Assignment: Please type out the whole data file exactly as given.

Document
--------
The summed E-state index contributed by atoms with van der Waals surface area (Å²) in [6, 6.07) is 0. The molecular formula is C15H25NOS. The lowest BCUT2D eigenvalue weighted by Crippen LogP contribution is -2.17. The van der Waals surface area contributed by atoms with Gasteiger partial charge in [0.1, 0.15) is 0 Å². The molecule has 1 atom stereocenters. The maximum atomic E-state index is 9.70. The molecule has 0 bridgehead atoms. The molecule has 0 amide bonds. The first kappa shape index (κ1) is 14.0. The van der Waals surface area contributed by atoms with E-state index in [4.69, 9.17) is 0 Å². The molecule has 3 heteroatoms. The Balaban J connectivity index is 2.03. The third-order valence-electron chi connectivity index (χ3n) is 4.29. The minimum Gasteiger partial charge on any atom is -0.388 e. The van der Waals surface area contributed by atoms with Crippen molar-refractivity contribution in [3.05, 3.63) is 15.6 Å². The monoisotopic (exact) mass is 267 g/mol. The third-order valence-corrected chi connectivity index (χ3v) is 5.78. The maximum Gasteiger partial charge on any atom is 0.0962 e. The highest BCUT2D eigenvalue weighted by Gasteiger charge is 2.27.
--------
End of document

The summed E-state index contributed by atoms with van der Waals surface area (Å²) in [6, 6.07) is 0. The molecular formula is C15H25NOS. The lowest BCUT2D eigenvalue weighted by Crippen LogP contribution is -2.17. The van der Waals surface area contributed by atoms with Gasteiger partial charge in [0.1, 0.15) is 0 Å². The molecule has 1 atom stereocenters. The maximum atomic E-state index is 9.70. The molecule has 0 bridgehead atoms. The molecule has 0 amide bonds. The first kappa shape index (κ1) is 14.0. The van der Waals surface area contributed by atoms with E-state index in [4.69, 9.17) is 0 Å². The molecule has 3 heteroatoms. The Balaban J connectivity index is 2.03. The third-order valence-electron chi connectivity index (χ3n) is 4.29. The minimum Gasteiger partial charge on any atom is -0.388 e. The van der Waals surface area contributed by atoms with Crippen molar-refractivity contribution in [3.05, 3.63) is 15.6 Å². The monoisotopic (exact) mass is 267 g/mol. The third-order valence-corrected chi connectivity index (χ3v) is 5.78. The maximum Gasteiger partial charge on any atom is 0.0962 e. The highest BCUT2D eigenvalue weighted by Gasteiger charge is 2.27.